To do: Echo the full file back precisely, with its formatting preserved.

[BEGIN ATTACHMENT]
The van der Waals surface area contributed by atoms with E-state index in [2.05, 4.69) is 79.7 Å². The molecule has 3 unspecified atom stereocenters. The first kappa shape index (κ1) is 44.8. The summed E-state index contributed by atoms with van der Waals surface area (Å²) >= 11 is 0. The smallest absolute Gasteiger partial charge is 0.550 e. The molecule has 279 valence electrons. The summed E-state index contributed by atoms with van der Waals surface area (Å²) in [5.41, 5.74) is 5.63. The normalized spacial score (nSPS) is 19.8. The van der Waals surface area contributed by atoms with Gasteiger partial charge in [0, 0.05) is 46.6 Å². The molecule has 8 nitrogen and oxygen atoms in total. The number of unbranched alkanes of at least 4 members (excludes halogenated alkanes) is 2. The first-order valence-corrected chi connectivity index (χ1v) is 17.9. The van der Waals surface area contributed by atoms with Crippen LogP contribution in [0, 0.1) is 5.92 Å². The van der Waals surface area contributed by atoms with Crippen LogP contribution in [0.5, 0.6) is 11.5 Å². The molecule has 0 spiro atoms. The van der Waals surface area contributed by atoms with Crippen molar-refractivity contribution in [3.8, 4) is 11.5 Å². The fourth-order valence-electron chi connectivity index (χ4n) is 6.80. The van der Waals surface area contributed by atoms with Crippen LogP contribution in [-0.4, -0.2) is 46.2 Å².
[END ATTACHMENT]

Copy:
The van der Waals surface area contributed by atoms with E-state index in [2.05, 4.69) is 79.7 Å². The molecule has 3 unspecified atom stereocenters. The first kappa shape index (κ1) is 44.8. The summed E-state index contributed by atoms with van der Waals surface area (Å²) >= 11 is 0. The smallest absolute Gasteiger partial charge is 0.550 e. The molecule has 279 valence electrons. The summed E-state index contributed by atoms with van der Waals surface area (Å²) in [5.41, 5.74) is 5.63. The normalized spacial score (nSPS) is 19.8. The van der Waals surface area contributed by atoms with Gasteiger partial charge in [0, 0.05) is 46.6 Å². The molecule has 8 nitrogen and oxygen atoms in total. The number of unbranched alkanes of at least 4 members (excludes halogenated alkanes) is 2. The first-order valence-corrected chi connectivity index (χ1v) is 17.9. The van der Waals surface area contributed by atoms with Crippen LogP contribution in [0, 0.1) is 5.92 Å². The van der Waals surface area contributed by atoms with Crippen LogP contribution in [0.5, 0.6) is 11.5 Å². The molecule has 0 spiro atoms. The van der Waals surface area contributed by atoms with Crippen molar-refractivity contribution in [3.8, 4) is 11.5 Å². The fourth-order valence-electron chi connectivity index (χ4n) is 6.80. The van der Waals surface area contributed by atoms with Crippen LogP contribution in [-0.4, -0.2) is 46.2 Å².